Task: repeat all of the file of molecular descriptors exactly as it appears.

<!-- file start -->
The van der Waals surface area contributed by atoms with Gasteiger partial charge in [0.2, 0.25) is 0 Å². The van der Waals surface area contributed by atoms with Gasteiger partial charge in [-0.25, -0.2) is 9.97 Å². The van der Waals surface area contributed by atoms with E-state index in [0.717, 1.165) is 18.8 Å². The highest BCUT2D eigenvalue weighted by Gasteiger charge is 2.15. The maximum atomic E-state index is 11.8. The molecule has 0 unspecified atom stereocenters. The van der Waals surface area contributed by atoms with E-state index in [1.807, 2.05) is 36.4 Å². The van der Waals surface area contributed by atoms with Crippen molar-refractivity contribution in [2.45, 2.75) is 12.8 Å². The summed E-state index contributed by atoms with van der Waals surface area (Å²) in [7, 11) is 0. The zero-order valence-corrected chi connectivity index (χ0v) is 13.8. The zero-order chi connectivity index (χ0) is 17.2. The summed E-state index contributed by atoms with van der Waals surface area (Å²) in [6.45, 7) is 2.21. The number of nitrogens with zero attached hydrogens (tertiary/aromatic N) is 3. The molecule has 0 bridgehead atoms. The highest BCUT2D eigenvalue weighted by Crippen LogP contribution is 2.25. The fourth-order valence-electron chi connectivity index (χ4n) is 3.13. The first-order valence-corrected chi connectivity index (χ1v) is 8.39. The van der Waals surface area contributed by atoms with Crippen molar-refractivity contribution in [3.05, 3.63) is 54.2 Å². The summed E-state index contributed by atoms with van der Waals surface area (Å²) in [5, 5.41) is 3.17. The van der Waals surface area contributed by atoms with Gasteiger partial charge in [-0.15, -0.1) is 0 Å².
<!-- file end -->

The van der Waals surface area contributed by atoms with Gasteiger partial charge in [0.2, 0.25) is 0 Å². The van der Waals surface area contributed by atoms with Gasteiger partial charge in [-0.25, -0.2) is 9.97 Å². The van der Waals surface area contributed by atoms with E-state index in [0.717, 1.165) is 18.8 Å². The highest BCUT2D eigenvalue weighted by Gasteiger charge is 2.15. The maximum atomic E-state index is 11.8. The molecule has 0 unspecified atom stereocenters. The van der Waals surface area contributed by atoms with E-state index in [1.807, 2.05) is 36.4 Å². The van der Waals surface area contributed by atoms with Crippen molar-refractivity contribution in [2.45, 2.75) is 12.8 Å². The summed E-state index contributed by atoms with van der Waals surface area (Å²) in [7, 11) is 0. The zero-order valence-corrected chi connectivity index (χ0v) is 13.8. The zero-order chi connectivity index (χ0) is 17.2. The summed E-state index contributed by atoms with van der Waals surface area (Å²) in [6.45, 7) is 2.21. The number of nitrogens with zero attached hydrogens (tertiary/aromatic N) is 3. The molecule has 0 bridgehead atoms. The highest BCUT2D eigenvalue weighted by Crippen LogP contribution is 2.25. The fourth-order valence-electron chi connectivity index (χ4n) is 3.13. The first-order valence-corrected chi connectivity index (χ1v) is 8.39. The van der Waals surface area contributed by atoms with Crippen molar-refractivity contribution in [3.05, 3.63) is 54.2 Å². The summed E-state index contributed by atoms with van der Waals surface area (Å²) in [5, 5.41) is 3.17. The van der Waals surface area contributed by atoms with Gasteiger partial charge in [-0.15, -0.1) is 0 Å².